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North Against South: Could this happen in Europe?

 

 

Rue 89, France

How America's Civil War Defines the U.S. South, and Perhaps One Day, Europe

 

"Imagine that France, for example, were to secede. The European Union would assimilate it by force. There would no longer be truly separate countries; there would just be the European Union as a country in its own right. This is something like how it could turn out for you. And language is unlikely to prevent this. In the U.S. at first, there were the languages of the migrants, and then English was imposed."

 

-- Mo, a citizen of the American South

 

By Damien Spleeters

 

Translated By Mary Kenney

 

September 28, 2010

 

France - Rue 89 - Original Article (French)

I spoke with Mo and Addie about the South and its identity, forged by the War of Secession, the American Civil War of 1861-1865. "The South," as it is simply called here.

 

In general, this refers to the southeastern states of the USA: Florida, Georgia, North Carolina and South Carolina, Virginia and West Virginia, Alabama, Kentucky, Mississippi, Tennessee, Arkansas, Louisiana, Oklahoma and Texas.

 

"Since independence," begins Mo, "it's the only war ever fought inside the country. It left a deep scar. You still have people here with the old flag of the South - because the South had its own flag, the rebel flag"

 

You belonged to a state and you fought for that state. The state had its own army. And then there was the American government, the federal government. It's a bit like Europe is now.

 

Eventually, the federal government became more and more powerful and at a certain point, the Southern states decided they didn't like having the central government imposing decisions, so they left the union. Secession. And the federal government said: "No - you can't leave." The South really didn't appreciate that.

 

They felt very American. But they were also Southerners. Since the Civil War, the federal government has continued to strengthen. Imagine that some countries want to leave the European Union and the rest of the E.U. refuses and says: "We're going to invade you and assimilate you.'

 

Imagine that France, for example, were to secede. The Union would assimilate it by force. There would no longer be truly separate countries; there would just be the European Union as a country in its own right.

 

This is something like how it could turn out for you. And language is unlikely to prevent this process. In the U.S. at first, there were the languages of all the migrants, and then English was imposed.

 

I think the European Union is engaged in the same process as the United States. It's just a matter of time. You'd be surprised.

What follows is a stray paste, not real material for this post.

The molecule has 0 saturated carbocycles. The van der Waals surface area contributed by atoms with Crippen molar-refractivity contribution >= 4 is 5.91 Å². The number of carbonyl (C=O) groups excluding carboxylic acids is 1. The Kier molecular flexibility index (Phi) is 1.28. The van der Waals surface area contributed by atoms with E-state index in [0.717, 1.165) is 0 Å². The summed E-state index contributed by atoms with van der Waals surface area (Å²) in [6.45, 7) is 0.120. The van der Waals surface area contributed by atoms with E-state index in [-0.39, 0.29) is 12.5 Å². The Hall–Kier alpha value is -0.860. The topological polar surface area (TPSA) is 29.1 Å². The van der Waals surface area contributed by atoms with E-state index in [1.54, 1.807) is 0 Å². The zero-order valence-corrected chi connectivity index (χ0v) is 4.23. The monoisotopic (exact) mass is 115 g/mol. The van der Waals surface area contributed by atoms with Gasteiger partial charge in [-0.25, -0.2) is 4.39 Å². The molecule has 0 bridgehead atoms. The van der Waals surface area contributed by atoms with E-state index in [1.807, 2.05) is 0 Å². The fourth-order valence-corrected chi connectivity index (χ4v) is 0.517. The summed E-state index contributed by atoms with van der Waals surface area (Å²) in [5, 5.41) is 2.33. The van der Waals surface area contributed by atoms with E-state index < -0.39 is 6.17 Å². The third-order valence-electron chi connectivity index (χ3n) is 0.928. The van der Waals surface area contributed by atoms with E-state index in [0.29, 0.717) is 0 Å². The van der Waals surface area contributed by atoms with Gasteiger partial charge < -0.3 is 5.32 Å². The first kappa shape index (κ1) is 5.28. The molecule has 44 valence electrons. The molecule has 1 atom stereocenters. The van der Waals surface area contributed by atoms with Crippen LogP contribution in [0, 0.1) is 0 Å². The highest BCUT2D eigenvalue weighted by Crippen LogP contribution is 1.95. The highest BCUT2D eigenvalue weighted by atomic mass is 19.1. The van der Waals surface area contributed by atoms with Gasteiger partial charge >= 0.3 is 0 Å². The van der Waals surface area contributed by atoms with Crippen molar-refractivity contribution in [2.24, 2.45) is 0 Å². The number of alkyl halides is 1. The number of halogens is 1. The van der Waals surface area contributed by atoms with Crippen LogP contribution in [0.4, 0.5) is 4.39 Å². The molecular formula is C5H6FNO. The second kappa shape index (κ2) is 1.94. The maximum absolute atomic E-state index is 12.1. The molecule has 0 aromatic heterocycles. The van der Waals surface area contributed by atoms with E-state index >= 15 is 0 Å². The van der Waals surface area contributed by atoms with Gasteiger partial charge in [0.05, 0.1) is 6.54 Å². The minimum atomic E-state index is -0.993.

When I asked if the South has its own political identity, he replied:

 

At the time of the Civil War, the South was Democratic. The Republicans were the ones who freed the slaves. Many of the values that defined the two parties have since changed, of course.

 

Today, we can say that Republicans are more socially conservative and economically liberal. For the Democrats, it's quite the opposite. They're more open socially. Abortion, alcohol, religion. But they want stricter economic controls."

 

There will soon be elections [the midterms], and he says, "it'll be very interesting."

 

People don't really know what they want. They elect someone, Democrat or Republican, and then if they aren't happy, they elect someone from the other party. And if they still aren't satisfied, they return to the first.

 

There are regions where we always tend to vote for the same party. The South, for example, generally votes for Republicans - sometimes for a Democrat if he comes from the South. But a Southern Democrat, that's a rarity.

 

Perhaps Republicans won't control the whole Congress after the next election, but I think many Democrats will lose their seats. And if things continue this way, I don't think Obama will be reelected.

Posted by WORLDMEETS.US

 

Despite the fact that he was so popular at the beginning, I would say that things aren't looking bright for him in the next presidential election. Things are underway to take things in another direction.

 

People generally tend to blame the president for everything, even if it's not his fault. The problem that Southern people have with Obama is that he promised change and people were expecting to see that change right away, because that is how he presented it. People haven't yet felt it, haven't yet seen it."

 

CLICK HERE FOR FRENCH VERSION

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[Posted by WORLDMEETS.US October 9, 2:02am]

 







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